The poetry here is different from most that I have read. The form is interesting as well as the changes in the voice and form as the author’s writing matures. Baca writes a fifteen page introduction to this work, which goes a very long way of explaining to the reader his life and how his writing developed. An unprepared reader may not make it through the first third of the book. This is not because it is poorly written, quite the opposite, but the background information is a sort of Rosetta Stone for his early work. Bacca’s work although unconventional is still powerful and moving. Singing at the Gates is well worth the read.

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Poetry Event in CT

Date: October 13, 2013    03:00PM — October 13, 2013    03:00PM
RSVP by: October 12, 2013    12:00AM 
Venue: The Artists’ Path, 538 Bantam Rd. (Rt 202), Bantam, CT, US
Type: author appearance
Added by: Donna Merritt


Don Lowe on guitar with featured poet Donna Marie Merritt, followed by an Open Mic and selling/signing of CDs and poetry, including HER HOUSE AND OTHER POEMS. View the trailer here:…

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Poetry Event

Date: October 04, 2013    06:30PM — October 04, 2013    08:30PM
RSVP by: October 03, 2013    12:00AM 
Venue: The Flea Circus, 101 Main Street, Collinsville, CT, US
Type: author appearance
Added by: Donna Merritt


The Podunk Throwbacks and Free Poets Collective together once again! Join us Friday, October 4, for a night of art, music, and poetry at one of the most eclectic shops ever, The Flea Circus, 6:30-8:30 p.m. Poets Donna Marie Merritt, Andrea Barton, Hawk T Poet, and Colin Haskins will read. Podunk Throwbacks will give us their fabulous music. Guest artist TBA. See you there!

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Book Review: If Only You People Could Follow Directions: A Memoir

If Only You People Could Follow Directions by Jessica Hendry Nelson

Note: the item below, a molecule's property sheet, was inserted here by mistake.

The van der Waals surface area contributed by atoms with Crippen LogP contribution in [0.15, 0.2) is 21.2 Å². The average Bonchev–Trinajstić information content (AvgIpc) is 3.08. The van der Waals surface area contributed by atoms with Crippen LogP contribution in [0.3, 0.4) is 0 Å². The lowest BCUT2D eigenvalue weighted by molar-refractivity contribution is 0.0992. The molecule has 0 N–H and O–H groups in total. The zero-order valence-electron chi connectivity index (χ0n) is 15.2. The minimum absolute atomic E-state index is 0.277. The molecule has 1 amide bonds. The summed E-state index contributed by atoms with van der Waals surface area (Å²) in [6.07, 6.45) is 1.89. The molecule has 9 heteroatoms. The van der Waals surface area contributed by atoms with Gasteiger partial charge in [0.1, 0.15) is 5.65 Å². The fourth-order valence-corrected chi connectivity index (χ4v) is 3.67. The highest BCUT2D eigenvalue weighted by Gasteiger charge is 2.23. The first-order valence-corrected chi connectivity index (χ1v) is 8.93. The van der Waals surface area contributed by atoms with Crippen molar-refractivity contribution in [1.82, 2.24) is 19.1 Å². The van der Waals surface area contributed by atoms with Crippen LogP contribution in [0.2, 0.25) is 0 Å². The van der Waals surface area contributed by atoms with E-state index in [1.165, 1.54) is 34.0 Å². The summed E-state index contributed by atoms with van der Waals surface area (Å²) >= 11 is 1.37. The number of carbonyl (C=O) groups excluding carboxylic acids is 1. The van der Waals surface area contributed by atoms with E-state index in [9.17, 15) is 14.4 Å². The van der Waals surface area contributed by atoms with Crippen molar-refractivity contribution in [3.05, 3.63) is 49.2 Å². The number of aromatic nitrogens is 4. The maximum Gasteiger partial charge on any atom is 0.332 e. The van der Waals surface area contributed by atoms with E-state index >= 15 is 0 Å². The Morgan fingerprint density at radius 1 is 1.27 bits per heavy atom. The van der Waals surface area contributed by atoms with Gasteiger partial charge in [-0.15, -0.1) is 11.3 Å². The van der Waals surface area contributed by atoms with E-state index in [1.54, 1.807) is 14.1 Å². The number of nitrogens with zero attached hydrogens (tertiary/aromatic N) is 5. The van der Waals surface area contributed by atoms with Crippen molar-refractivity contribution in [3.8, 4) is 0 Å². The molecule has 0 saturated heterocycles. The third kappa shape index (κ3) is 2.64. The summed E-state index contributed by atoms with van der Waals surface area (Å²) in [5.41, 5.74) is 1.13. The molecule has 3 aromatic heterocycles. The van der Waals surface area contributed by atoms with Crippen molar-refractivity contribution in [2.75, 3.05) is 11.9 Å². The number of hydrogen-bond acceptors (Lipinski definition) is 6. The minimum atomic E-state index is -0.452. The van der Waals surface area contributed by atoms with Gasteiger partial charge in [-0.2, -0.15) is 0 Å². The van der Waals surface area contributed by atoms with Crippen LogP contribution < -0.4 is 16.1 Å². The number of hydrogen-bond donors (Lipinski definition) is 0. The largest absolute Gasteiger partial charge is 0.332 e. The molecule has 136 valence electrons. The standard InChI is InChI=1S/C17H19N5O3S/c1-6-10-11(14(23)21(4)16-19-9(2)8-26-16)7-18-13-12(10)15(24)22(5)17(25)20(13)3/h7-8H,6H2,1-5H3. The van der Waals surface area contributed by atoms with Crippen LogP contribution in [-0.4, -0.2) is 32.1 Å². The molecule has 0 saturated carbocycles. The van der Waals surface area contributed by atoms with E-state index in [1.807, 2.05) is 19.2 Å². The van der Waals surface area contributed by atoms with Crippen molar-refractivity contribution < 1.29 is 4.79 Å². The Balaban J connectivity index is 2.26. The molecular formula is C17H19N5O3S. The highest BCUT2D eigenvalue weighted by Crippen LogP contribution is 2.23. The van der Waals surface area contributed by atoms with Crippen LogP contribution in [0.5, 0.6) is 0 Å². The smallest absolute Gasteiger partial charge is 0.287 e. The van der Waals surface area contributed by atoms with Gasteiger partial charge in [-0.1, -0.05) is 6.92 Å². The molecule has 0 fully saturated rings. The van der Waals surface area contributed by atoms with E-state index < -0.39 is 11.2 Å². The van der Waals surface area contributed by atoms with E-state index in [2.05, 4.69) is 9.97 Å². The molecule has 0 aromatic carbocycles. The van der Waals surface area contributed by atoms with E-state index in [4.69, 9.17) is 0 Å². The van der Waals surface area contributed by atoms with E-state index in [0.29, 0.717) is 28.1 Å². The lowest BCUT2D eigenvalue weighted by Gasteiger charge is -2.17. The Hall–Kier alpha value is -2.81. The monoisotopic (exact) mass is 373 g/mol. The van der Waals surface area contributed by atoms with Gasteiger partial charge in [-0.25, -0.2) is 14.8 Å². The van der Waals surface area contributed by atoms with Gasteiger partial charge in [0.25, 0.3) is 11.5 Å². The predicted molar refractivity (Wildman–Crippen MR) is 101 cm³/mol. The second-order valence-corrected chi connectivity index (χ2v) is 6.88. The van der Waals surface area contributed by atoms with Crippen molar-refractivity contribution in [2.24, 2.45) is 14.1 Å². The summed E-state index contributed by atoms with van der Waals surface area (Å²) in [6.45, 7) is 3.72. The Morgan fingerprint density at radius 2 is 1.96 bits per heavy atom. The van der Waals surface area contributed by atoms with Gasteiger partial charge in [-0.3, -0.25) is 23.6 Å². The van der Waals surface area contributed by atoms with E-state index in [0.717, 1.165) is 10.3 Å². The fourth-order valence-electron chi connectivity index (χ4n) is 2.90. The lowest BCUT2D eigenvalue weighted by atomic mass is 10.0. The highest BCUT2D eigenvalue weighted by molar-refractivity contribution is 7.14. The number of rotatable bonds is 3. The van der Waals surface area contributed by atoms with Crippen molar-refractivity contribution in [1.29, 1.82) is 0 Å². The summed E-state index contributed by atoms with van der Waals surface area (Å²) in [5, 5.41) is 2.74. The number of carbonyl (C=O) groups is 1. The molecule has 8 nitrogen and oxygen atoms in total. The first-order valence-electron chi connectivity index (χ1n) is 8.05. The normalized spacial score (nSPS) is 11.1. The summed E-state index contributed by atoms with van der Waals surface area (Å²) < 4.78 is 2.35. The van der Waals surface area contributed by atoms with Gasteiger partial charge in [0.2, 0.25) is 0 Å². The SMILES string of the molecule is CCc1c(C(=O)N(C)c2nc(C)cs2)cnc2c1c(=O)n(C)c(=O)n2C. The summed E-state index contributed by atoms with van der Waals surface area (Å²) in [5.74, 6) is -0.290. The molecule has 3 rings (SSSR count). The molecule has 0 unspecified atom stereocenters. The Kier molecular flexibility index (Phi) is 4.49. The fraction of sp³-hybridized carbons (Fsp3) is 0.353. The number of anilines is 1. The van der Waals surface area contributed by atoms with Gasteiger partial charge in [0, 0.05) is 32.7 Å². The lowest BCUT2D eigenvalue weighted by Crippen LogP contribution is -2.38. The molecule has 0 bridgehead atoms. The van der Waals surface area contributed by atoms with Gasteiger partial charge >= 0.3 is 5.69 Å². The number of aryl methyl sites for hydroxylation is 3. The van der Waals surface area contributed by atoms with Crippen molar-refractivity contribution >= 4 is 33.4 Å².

If Only You People Could Follow Directions: A Memoir by Jessica Hendry Nelson is a collection of linked autobiographical essays put together to form an amazing story. Nelson earned her BA in English from the University of New Hampshire and her MFA in writing from Sarah Lawrence College. Her work has been publish in several journals. Nelson teaches writing at Johnson State College and is a co-founder of the Renegade Writers’ Collective. 

I chose this book expecting short stories. What I received was different, and I could not be happier. The writing, as well as the story, are well, simply amazing. I had to keep reminding myself I was reading a memoir. Overall it read like fiction. The reader is pulled into the story and the story does not let go. I thought I would read this book over a course of a week, instead it took two days. I spend most of my Sunday turning e-pages and missing lunch; I couldn’t put the book down. 

Other times reading felt like I was reading poetry. Nelson has the ability to weave words together in such a way that it feels like you are drawn into a poem. There is a pattern and rhythm to the book that is equally as entrancing as the story itself. I marked passages to add into this review, but as it turns out I have far too many marked passages to include.